Sunday, September 25, 2011

The Cheaters by Orrie Hitt (Stark House Press, paired with Dial "M" for Man)

The first of the two novels in this "sleaze classics" release from Stark House Press, The Cheaters, is also the one many followers of author Orrie Hitt consider to be his best.

Clint and Ann are a couple of kids from adjacent Beaverkill farms who started dating when he was 20 and she was 16. (Their families are apparently close, as Ann's father got one of Clint's sisters pregnant.) Now Ann is pregnant and they had to leave the Catskills due to lack of work, so the couple need money.

On their second day in Wilton, opportunity knocks for Clint in the person of Charlie Fletcher, owner of a dive in The Dells that also operates as a cover of sorts for a group of prostitutes. As he puts it, "I wanted a job tending bar about as much as I wanted three legs in my pants but when you've got ten bucks in your pocket and a girl waiting for you in a rented room you don't argue with anything that comes your way."

Especially when it pays seventy-five dollars a week. But little does Clint know what a monkey wrench this particular bartending job is going to throw into his life, such as it is. Fletcher is looking to get out of the business, and his wife Debbie is looking to get away from Fletcher. Meanwhile, crooked cop Red Brandon lets it all go on as long as he gets his cut... until he takes a particular dislike to Clint because Clint has something he wants.

Given Hitt's reputation as the "Shabby Shakespeare of Sleaze" (as the afterword by Hitt fan and pastiche artist Michael Hemmingson calls him), I was expecting a prurient read of little to no real quality. The pure novelistic skill Hitt displays in The Cheaters was a very pleasant surprise.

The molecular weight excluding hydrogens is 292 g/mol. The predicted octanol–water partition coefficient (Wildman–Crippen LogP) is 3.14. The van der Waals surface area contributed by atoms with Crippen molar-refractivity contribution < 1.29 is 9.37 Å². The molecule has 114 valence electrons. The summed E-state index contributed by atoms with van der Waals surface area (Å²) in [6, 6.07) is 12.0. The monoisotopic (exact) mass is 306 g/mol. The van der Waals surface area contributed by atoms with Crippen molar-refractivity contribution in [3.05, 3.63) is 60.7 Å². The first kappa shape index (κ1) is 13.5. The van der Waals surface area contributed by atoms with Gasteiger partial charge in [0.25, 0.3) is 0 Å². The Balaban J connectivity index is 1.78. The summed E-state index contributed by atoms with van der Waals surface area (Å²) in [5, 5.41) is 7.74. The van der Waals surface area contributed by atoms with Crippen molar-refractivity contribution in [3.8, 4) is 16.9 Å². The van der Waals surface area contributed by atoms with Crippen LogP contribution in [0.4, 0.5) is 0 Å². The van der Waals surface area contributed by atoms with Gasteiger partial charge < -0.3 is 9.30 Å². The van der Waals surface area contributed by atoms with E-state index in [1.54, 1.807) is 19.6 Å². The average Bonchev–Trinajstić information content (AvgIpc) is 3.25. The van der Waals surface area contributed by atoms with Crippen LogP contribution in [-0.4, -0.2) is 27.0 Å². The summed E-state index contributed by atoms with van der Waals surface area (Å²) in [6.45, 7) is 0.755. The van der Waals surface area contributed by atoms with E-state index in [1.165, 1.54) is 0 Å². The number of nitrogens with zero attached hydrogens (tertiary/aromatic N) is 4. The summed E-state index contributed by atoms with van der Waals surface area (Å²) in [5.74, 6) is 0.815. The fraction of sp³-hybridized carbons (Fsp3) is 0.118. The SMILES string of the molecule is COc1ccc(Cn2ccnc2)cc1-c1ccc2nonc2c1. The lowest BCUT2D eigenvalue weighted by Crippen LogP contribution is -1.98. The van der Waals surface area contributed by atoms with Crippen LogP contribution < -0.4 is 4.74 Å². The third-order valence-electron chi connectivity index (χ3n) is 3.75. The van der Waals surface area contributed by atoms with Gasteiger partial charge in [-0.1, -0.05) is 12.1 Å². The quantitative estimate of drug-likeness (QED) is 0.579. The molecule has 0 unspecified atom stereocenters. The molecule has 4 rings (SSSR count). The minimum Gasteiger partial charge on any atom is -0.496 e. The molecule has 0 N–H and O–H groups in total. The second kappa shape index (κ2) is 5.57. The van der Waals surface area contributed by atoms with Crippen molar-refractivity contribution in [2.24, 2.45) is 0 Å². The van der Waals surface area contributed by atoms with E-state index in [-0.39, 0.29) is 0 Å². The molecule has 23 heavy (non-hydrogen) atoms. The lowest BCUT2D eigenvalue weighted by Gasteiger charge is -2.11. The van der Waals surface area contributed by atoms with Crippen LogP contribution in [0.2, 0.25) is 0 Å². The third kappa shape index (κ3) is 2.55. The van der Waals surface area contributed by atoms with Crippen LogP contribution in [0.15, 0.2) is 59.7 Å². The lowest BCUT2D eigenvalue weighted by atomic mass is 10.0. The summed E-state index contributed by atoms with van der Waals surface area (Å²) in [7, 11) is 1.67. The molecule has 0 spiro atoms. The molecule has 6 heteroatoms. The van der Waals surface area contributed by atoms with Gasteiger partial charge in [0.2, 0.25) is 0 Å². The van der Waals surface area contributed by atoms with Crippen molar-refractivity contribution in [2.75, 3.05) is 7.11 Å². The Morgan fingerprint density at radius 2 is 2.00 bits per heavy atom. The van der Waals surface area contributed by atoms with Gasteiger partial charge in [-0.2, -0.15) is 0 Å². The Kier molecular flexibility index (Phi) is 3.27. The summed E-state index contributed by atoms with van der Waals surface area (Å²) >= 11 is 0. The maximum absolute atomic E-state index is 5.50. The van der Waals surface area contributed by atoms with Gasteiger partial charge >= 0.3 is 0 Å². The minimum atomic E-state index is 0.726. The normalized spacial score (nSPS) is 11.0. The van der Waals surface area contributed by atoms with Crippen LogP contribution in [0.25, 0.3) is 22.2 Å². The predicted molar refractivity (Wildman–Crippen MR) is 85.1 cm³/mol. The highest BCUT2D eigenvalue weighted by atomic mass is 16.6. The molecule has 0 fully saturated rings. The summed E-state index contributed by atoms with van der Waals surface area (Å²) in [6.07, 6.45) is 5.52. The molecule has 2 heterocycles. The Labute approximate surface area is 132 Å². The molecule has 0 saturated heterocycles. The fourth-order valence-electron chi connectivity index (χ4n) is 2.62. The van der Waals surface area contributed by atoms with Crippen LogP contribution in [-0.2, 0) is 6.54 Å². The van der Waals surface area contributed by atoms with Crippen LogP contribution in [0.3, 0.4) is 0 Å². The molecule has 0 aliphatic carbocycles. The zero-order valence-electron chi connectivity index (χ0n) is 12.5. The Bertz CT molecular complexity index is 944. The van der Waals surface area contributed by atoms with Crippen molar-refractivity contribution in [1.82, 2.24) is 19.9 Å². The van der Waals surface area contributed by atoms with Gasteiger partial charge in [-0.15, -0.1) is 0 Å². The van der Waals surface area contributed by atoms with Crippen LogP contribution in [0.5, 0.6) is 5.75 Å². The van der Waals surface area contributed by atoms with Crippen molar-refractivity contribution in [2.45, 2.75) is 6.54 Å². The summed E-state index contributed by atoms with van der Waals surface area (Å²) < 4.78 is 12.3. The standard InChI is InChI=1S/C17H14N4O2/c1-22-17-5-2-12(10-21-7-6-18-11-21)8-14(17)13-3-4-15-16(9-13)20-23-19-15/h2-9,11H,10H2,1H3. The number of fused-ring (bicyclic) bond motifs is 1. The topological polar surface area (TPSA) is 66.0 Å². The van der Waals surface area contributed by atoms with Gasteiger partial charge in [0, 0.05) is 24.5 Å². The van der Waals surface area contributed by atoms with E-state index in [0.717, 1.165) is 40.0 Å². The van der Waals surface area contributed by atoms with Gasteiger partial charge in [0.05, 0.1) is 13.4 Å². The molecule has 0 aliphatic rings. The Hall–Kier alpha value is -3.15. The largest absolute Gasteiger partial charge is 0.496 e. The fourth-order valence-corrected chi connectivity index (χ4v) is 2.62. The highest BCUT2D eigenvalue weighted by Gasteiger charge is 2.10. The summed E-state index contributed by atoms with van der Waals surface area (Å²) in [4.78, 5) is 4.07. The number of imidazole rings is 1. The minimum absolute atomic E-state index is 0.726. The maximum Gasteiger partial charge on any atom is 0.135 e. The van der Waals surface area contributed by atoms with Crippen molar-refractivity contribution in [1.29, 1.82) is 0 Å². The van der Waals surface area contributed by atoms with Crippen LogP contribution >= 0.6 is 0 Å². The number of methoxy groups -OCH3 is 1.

Not only does the story move, rarely pausing to let the characters take a breath, but I also actually cared about Clint's success. Even though I didn't exactly like him, I wanted him to do well, just because he seemed to be up against so many obstacles.

Hitt throws so many potential pathways in front of him that the book could have ended in any of a dozen ways, and the one chosen is just as good as any of the others... if not better, given the general tendency toward darkness in the crime genre. I'm excited to have discovered a new author and subgenre to pursue. Once again, a Stark House Press is more than just entertainment; it's an education.

The second novel in this collection is Dial "M" for Man, and the book also contains an introduction from Hitt's three daughters, a profile by Brian Ritt, and an afterword and bibliography by Michael Hemmingson.

Ritt's profile was originally published on James Reasoner's blog, Rough Edges, and revised for this appearance. In it Ritt shows that Hitt, despite the "heroes" of his work, was a loving man who was devoted to his wife and children and was merely supporting them in the best way available to him. The intro from Hitt's daughters loving supports Ritt's profile.

The afterword by Hemmingson contains a bibliography and some insight into the publishing practices of the day and genre. Due to the questionable marketing, even scholars have found it difficult to say clear on Hitt's output. Queer Pulp author Susan Stryker thought Hitt's pseudonym "Kay Addams" was a real lesbian who sometimes wrote under the name Orrie Hitt.

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